The facility, which housed offices as well as the production facility, served as the companys headquarters, according to Honary. He said about 15 people worked at the facility, including advisors and part-time workers. The company began moving into the facility in 2002, he said, and it became operational in 2003.

We have about six million pounds worth of storage at the facility, and it was over half full, Honary said. While the tanks were unscathed, Honary said ELM did have some materials indoors because vegetable-based products need to be stored inside in winter time, or they need to be heated to be kept outside. Not all the tanks are heated, he said. We had a lot of materials inside, more so than we would in summer, so that may have made it more difficult to control the fire, he added.

The company has set up temporary offices. We are extremely grateful that no one was hurt and that with the assistance of our local telephone company we were able to immediately execute our disaster recovery plan and re-implement all of our communication and IT systems, said Jim ORegan, ELMs chief operating officer. With their help, our entire team was able to report to work today [March 21] at the temporary offices we have set up in downtown Plainfield.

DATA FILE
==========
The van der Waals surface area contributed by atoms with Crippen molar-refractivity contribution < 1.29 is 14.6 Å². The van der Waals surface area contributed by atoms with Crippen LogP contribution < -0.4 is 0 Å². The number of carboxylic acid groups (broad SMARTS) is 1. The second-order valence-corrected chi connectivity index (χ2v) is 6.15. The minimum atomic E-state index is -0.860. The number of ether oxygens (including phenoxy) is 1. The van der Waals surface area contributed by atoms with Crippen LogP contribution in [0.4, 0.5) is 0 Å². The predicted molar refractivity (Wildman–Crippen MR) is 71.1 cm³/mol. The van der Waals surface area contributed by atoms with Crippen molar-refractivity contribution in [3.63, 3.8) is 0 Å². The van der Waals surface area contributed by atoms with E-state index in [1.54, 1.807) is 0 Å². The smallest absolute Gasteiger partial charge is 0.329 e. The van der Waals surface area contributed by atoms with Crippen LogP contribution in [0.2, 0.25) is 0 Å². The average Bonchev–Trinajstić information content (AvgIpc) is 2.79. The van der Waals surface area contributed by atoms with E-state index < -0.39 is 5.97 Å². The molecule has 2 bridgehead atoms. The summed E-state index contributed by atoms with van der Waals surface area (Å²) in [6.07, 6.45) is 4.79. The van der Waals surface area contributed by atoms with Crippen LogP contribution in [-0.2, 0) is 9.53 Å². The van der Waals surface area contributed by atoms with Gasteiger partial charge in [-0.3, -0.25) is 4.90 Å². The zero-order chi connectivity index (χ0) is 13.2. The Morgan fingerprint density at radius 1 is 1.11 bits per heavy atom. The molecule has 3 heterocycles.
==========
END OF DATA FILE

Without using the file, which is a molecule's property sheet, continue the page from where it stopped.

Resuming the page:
Department officials are investigating the potential environmental impact of chemicals such as additives that may have burned or been released into the environment. Crews built sand dikes around the site to contain any runoff. We are waiting for a list of the chemicals found at the site to evaluate the potential impact, said Mike Wade, senior environmental specialist with the Iowa Department of Natural Resources Manchester field office. Not knowing exactly what chemicals were burning, it was a smart move on the part of emergency crews to evacuate the small number of homes around the area.

While fire officials expressed some concern about possible fumes from the additives, Honary said the soybean oil in the facility should not be a problem. The actual product itself is soybean oil, he said. I think overall what got on the floors mixed with water or whatever they use for fire suppression will probably biodegrade in time. I think were less concerned about long term environmental persistence of these products there, than if it were a different product.